Users of the dating platform Ashley Madison probably aren’t sleeping too well these days: After it has become clear a month ago that the website has been compromised, the attackers have published part of the stolen data. Almost 30 Gigabyte of data are freely available to those who know where to look. There are names, addresses, transaction data and other compromising data contained in the files.
Calling Ashley Madison a dating platform probably only makes sense in context. The portal has been making the rounds with the slogan Life is short. Have an affair. for years. Those who use the service that makes cheating on significant others as easy as possible are probably angering those who value fidelity as a precious thing. And a German proverb says Wer den Schaden hat, braucht bekanntlich für den Spott nicht zu sorgen, which translates He who’s got the damage doesn’t have to wait long for the laughter. Therefore, it’s not surprising that media houses around the world are enthusiastically jumping on the illegally published data of complete strangers. Only to then raise to moral high ground and condemn those who have used the service for whatever reason.
Such is the case of US TV personality Josh Duggar, whose paid membership at Ashley Madison is apparently a very welcome fact for the HollywoodReporter. Swiss local papers are also very keen on getting their hands on data and filter out Swiss users. With success, thus far. They’re admittedly looking for interesting names such as Christoph Mörgeli or Fabian Molina.
Of course, one could argue that it is the task of a media house to guard societal norms and to point fingers at infarctions against those, but this argument loses any and all credibility it may have had if you look at who the ones guarding the moral high ground are. Switzerland’s most read newspaper for commuters has only a few years ago been proud to publish an interview with Ashley Madison’s European boss and has often featured the dating site in subsequent years without as much as a line of critique.
The opportunistic nature of the media aside, the reaction to the leak is gleefulness. If you want to cheat on your partner, so agree the commenters on pretty much every article, you have to expect to face dire consequences. This is reminiscent of Selfiegate where a number of pictures of celebrities that they took in private settings without intention of ever publishing them were leaked. The ensuing victim blaming is without compare to this day. It was only after actress Jennifer Lawrence’s direct and defiant comments to the overwhelming consensus of It’s your own fault! You should have seen it coming, countering by calling the leak a sex crime, that the discussion took a different turn.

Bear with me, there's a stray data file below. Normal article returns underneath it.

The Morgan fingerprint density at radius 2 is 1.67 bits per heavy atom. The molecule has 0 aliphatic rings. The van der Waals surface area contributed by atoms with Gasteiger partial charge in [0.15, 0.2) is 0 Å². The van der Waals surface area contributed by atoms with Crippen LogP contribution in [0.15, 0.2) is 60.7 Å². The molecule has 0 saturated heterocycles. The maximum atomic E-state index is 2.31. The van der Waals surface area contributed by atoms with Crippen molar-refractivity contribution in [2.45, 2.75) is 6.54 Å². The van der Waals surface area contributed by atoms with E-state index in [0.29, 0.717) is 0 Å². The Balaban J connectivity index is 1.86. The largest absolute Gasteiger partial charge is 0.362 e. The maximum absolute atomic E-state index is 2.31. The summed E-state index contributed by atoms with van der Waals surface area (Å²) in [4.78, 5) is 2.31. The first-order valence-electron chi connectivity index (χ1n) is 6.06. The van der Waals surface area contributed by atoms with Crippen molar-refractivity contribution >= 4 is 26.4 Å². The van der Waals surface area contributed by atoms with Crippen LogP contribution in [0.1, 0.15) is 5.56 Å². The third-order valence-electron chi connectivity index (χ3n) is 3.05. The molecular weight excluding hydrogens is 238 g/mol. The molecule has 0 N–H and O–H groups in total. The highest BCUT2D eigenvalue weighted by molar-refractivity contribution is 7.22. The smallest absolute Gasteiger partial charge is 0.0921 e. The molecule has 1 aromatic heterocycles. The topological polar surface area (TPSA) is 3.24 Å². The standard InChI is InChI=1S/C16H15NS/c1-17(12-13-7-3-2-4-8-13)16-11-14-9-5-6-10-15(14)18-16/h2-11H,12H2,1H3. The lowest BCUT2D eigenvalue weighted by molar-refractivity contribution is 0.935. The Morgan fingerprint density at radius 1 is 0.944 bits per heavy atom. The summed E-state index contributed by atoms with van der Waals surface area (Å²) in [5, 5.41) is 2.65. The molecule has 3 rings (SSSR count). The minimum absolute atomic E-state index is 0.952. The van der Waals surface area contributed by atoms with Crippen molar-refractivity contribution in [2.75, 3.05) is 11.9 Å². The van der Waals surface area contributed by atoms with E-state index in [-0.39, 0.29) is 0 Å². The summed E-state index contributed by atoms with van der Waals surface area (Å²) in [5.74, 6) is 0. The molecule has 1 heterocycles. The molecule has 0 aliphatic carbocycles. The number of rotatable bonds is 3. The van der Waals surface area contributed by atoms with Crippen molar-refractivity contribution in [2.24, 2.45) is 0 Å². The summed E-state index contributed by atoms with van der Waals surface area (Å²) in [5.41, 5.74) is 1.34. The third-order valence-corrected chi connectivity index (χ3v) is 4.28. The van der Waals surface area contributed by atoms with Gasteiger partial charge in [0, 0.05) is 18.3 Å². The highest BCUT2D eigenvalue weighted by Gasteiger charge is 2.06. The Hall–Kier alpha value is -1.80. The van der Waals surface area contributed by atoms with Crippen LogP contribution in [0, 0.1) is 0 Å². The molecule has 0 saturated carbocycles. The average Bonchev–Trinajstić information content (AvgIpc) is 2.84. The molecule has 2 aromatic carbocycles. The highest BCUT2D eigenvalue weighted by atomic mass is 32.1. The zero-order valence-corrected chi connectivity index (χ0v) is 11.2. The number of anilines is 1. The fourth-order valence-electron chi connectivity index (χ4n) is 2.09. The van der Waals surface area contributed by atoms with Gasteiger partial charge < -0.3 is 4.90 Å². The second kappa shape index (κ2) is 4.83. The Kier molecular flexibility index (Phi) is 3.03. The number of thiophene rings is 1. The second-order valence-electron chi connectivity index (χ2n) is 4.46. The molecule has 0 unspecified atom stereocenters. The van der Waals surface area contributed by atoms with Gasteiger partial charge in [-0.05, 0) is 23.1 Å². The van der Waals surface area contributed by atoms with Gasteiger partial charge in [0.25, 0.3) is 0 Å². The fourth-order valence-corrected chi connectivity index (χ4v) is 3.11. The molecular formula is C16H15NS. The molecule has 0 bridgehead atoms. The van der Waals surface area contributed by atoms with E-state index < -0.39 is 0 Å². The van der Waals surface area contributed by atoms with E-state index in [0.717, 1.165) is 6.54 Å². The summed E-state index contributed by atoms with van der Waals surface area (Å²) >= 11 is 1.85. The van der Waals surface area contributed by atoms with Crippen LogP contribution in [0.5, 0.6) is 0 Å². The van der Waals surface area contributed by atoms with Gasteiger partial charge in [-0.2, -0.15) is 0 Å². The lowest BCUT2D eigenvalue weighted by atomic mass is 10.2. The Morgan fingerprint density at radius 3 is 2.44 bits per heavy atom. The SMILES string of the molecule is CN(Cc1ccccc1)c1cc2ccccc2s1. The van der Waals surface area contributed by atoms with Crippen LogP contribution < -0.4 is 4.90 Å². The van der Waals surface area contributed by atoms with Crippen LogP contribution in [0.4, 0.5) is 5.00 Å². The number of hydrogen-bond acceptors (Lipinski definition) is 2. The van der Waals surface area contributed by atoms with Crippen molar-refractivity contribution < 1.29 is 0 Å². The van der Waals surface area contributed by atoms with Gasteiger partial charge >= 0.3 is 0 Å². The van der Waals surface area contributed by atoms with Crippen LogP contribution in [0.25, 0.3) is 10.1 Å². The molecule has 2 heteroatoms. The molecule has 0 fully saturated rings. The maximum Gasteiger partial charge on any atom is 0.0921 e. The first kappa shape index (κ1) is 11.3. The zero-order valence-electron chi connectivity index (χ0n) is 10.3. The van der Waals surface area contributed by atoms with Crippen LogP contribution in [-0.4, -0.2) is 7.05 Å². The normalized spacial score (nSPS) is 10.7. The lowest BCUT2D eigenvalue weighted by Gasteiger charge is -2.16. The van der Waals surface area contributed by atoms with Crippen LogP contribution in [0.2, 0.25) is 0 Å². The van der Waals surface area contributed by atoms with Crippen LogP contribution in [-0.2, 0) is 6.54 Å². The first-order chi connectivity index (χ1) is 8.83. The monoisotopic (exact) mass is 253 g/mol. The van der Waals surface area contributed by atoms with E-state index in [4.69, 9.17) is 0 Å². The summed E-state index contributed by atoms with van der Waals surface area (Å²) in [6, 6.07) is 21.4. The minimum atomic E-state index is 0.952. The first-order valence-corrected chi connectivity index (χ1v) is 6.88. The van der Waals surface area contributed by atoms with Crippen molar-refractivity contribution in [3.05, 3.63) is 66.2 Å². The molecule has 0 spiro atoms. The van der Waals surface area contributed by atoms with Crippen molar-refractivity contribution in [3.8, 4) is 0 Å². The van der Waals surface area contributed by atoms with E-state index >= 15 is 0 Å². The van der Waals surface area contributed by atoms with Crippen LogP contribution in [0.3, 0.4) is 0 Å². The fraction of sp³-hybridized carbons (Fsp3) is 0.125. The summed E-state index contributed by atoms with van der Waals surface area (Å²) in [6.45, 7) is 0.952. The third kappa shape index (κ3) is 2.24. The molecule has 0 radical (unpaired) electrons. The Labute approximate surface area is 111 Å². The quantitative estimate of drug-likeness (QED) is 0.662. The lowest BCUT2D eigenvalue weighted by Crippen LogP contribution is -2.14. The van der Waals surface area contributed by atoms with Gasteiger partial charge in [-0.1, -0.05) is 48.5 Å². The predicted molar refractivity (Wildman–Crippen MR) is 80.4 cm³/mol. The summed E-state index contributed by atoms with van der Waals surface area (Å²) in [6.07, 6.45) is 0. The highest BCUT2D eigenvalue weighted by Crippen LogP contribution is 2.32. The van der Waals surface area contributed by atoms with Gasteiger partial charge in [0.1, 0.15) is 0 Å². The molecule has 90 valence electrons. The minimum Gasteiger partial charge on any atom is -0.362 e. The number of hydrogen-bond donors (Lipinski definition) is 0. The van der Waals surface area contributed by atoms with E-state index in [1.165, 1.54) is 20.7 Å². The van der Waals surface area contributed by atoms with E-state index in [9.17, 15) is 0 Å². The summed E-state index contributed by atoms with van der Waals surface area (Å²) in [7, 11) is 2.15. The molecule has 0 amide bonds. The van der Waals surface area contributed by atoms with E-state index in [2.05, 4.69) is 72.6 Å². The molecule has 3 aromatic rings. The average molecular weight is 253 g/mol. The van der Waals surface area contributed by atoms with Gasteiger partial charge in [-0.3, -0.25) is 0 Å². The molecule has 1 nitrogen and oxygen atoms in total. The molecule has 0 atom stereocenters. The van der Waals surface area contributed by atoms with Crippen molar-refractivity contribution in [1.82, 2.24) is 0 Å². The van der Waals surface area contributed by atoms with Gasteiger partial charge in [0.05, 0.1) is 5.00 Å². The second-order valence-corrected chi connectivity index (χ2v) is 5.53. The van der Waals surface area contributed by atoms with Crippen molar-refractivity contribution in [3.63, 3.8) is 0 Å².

The case Ashley Madison is different, but still the same: Data that is being analysed happily here is actually private data of thousands of people. Data that was never intended to be made public. The hubris to analyse this data on the basis of moral high ground and shaming those who are caught speaks volumes about those that point fingers at people.
You can think of cheaters whatever you want. Fact is that the current way of dealing with occurrences such as these lead to public shaming. The contrast is enormous: Where in a private setting, a husband or a wife is being caught in the act in a hotel room, which should lead to at least a fight and at most a divorce, the culprit is being recognized by the public in case of Ashley Madison: Friends know, family knows, the boss knows. People who do wrong according to a significant number of people are being marginalized and publically shamed and end up being verbally or even physically abused.
The public and the media are judge, jury and executioner and the punishment itself is draconic. It wouldn’t be surprising if suicide would appear as a long-term consequence of the Ashley Madison hack. Looking at it from a distance, the reporting in the news as of late reminds of Nathaniel Hawthorne’s The Scarlet Letter, in which a cheating wife is being put on display in puritanical New England during the later years of the 17th century. A comparison that isn’t exactly praise for modern journalism in 2015.
Generally, every person in our world needs to ask if the current witch hunt, going after people who are only suspected of infidelity, is as relevant as the title pages of media would want us to believe. After all, we live in an age where pornography makes up a considerable volume of internet traffic and where polyamorous relationships aren’t even news.
It is vital that media and experts discuss ethics regarding the use of such data. Reporting on a massive data breach is legitimate. Ruining strangers’ lives based on the assumption of guilt, however, is not.
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